the force balance for Fig. and shows one of the 3 . When this ratio is large. 4. The stresses σz in the axial direction of a cylindrical pressure vessel with closed ends are found using this same approach as seen in Fig.” i. and yielding the same answer: p(πr 2 ) = σz (2πr)b σz = pr 2b (2) Figure 5: Hoop stresses in a cylindrical pressure vessel. while the circumferential stresses are p times the ratio (r/2b). note that the stresses in any two orthogonal circumferential directions are the same. The accuracy of this result depends on the vessel being “thin-walled. i. But the inner-surface radial stress is equal to p.σφ = pr 2b (1) Note that this is a statically determined result. Figure 4: Free-body diagram for axial stress in a closed-end vessel. Considering an axial section of unit length. σφ = σθ . However. the radial stresses can be neglected in comparison with the circumferential stresses.e. a radial stress σr must be present to balance the pressure there. r b. a diﬀerent view is needed to obtain the circumferential or “hoop” stresses σθ . 5 gives 2σθ (b · 1) = p(2r · 1) σθ = pr b (3) Note the hoop stresses are twice the axial stresses.e. At the surfaces of the vessel wall. This result — diﬀerent stresses in diﬀerent directions — occurs more often than not in engineering structures. Further. with no dependence on the material properties.

compelling advantages for engineered materials that can be made stronger in one direction than another (the property of anisotropy). the ﬁber tensions must satisfy the relations hoop : nT sin α = axial : nT cos α = pr (1)(b) b pr (tan α)(b) 2b Dividing the ﬁrst of these expressions by the second and rearranging. In applications placing a premium on weight this may well be something to avoid. there will be no axial stress since there are no end caps for the ﬂuid to push against. To balance the hoop and axial stresses. since otherwise the nozzle would jump forward or backward when the valve is opened and the ﬁbers try to align themselves along the correct direction. in which ﬁbers are laid down at a prescribed helical angle α (see Fig. Taking a free body of unit axial dimension along which n ﬁbers transmitting tension T are present. Fireﬁghting hoses are also braided at this same angle. it will be twice as strong as it needs to be in the axial direction.7◦ This is the “magic angle” for ﬁlament wound vessels. such as with a pipe connecting one chamber with another. the circumferential distance cut by these same n ﬁbers is then tan α. 6). Deformation: the Poisson eﬀect When a pressure vessel has open ends. α = 54. Then only the hoop stress σθ = pr/b exists. at which the ﬁbers are inclined just enough toward the circumferential direction to make the vessel twice as strong circumferentially as it is axially. and the corresponding hoop strain is given by Hooke’s Law as: pr σθ = E bE Since this strain is the change in circumference δC divided by the original circumference C = 2πr we can write: θ = δC = C θ = 2πr pr bE 4 . Consider a cylindrical pressure vessel to be constructed by ﬁlament winding. If a pressure vessel constructed of conventional isotropic material is made thick enough to keep the hoop stresses below yield. Example 1 Figure 6: Filament-wound cylindrical pressure vessel. we have tan2 α = 2.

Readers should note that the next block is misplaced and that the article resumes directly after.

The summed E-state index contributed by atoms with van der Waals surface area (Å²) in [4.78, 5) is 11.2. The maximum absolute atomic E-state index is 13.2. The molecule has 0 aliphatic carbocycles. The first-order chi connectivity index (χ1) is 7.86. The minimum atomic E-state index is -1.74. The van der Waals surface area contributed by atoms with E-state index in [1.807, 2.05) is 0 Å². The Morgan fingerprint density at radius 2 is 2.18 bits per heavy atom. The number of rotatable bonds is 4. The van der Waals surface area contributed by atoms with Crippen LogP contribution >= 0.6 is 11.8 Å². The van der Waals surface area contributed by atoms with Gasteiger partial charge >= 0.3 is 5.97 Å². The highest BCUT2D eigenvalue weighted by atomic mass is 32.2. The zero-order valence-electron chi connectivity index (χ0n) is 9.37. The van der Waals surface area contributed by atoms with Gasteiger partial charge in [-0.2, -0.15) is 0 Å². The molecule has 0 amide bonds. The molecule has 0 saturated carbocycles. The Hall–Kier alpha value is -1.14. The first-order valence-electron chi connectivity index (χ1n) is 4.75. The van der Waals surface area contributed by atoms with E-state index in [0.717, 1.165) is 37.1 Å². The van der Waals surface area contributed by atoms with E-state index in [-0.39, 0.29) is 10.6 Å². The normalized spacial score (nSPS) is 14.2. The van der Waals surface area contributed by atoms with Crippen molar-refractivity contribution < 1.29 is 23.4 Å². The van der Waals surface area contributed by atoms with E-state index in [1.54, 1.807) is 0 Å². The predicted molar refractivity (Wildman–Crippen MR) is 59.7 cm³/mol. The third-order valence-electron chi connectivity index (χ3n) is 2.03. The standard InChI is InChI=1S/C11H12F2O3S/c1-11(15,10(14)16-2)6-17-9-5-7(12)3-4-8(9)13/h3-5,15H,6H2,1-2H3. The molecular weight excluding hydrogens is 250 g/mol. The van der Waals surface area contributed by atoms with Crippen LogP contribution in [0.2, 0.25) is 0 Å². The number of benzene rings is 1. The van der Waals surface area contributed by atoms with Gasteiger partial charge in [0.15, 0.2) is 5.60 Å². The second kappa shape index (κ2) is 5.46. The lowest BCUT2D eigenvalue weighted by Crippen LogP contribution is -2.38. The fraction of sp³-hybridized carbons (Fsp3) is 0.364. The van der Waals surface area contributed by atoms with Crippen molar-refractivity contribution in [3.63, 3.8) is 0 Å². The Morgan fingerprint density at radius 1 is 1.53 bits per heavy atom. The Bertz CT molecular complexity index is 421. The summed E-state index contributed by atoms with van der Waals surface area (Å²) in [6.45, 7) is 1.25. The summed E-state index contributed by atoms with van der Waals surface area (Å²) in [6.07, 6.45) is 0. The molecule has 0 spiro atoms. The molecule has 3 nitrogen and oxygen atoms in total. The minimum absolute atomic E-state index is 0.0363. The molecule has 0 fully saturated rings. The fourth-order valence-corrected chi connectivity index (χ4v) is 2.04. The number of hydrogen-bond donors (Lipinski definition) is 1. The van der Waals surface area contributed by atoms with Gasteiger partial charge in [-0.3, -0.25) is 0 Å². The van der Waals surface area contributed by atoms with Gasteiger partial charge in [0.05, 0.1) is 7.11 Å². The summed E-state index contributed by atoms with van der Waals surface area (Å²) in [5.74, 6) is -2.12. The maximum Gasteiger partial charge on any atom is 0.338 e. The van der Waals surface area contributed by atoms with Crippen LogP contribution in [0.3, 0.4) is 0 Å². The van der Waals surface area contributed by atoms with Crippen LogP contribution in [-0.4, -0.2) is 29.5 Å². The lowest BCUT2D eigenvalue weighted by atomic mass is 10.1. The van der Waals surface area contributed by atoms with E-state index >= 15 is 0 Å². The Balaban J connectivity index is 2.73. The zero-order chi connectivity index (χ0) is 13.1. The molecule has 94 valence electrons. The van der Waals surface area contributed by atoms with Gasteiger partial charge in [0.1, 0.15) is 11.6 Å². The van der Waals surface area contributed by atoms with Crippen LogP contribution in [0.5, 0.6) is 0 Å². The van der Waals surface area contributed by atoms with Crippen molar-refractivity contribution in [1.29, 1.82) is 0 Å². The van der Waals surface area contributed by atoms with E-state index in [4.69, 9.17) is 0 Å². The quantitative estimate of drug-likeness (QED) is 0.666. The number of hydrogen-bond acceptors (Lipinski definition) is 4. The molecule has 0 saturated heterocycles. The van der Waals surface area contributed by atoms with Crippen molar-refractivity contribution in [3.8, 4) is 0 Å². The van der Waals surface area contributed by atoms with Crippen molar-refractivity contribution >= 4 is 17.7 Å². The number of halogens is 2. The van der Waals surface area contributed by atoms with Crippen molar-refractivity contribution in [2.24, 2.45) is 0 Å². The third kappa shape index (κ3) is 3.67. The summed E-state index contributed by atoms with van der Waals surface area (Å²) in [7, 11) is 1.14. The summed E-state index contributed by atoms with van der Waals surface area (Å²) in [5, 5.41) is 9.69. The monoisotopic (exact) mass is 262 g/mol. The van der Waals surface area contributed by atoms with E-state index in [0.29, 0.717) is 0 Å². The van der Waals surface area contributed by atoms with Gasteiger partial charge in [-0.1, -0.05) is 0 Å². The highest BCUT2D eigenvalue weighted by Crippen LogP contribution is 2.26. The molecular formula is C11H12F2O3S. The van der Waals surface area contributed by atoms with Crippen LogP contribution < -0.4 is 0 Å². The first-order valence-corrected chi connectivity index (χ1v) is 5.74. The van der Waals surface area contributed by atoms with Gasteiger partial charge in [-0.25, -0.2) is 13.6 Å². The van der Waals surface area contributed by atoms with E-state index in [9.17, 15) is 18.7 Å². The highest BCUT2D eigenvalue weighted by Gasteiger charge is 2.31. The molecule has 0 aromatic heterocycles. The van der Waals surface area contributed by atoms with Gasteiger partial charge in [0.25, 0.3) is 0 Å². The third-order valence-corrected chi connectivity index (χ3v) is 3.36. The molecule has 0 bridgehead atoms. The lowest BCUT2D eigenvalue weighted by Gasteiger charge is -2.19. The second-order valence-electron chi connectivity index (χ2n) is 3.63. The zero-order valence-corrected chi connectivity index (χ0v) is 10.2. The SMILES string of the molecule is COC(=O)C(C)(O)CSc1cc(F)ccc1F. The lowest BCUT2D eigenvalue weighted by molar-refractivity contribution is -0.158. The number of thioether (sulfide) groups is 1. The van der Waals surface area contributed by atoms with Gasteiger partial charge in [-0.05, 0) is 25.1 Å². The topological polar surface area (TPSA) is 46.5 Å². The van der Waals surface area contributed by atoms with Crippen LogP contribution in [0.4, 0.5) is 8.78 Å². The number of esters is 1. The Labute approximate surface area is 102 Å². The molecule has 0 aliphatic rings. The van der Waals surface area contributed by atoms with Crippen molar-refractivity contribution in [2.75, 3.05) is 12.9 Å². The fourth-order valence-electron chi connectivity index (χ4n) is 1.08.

as given by Eqns.The change in circumference and the corresponding change in radius δr are related by δr = δC /2π. so the radial expansion is: δr = pr 2 bE (4) This is analogous to the expression δ = P L/AE for the elongation of a uniaxial tensile specimen. the hoop stress in the inner brass cylinder is σθ. it should be clear that the radial expansions of the inner and outer cylinders must be the same. But since the two cylinders are obviously going to remain in contact. Now the deformations are somewhat subtle. But the outer cylinder pushes back so as to limit this expansion.b = (p − pc )rb = 62. depending as it does on the contact pressure pc which in turn depends on the material stiﬀnesses. Substituting numerical values and solving for the unknown contact pressure pc : pc = 976 KPa Now knowing pc . it will naturally try to expand. The inner cylinder now expands according to the diﬀerence p − pc . and we can write δb = δs −→ 2 2 (p − pc )rb pc rs = Eb bb Es bs where the a and s subscripts refer to the brass and steel cylinders respectively. 7 and subjected to an internal pressure of p = 2 MPa. Figure 7: A compound pressure vessel. both axial and hoop stresses appear together. just as stretching a rubber band to make it longer in one direction makes it thinner in the other 5 . we can calculate the radial expansions and the stresses if desired. while the outer cylinder expands as demanded by pc alone. since a positive (tensile) strain in one direction will also contribute a negative (compressive) strain in the other direction. Example 2 Consider a compound cylinder. 2 and 3. This loss of statical determinacy occurs here because the problem has a mixture of some load boundary values (the internal pressure) and some displacement boundary values (the constraint that both cylinders have the same radial displacement. When the pressure is put inside the inner cylinder.5 MPa (= 906 psi) bb Note that the stress is no longer independent of the material properties (Eb and Es ). and a “contact pressure” pc develops at the interface between the two cylinders. one having a cylinder of brass ﬁtted snugly inside another of steel as shown in Fig.) If a cylindrical vessel has closed ends. For instance.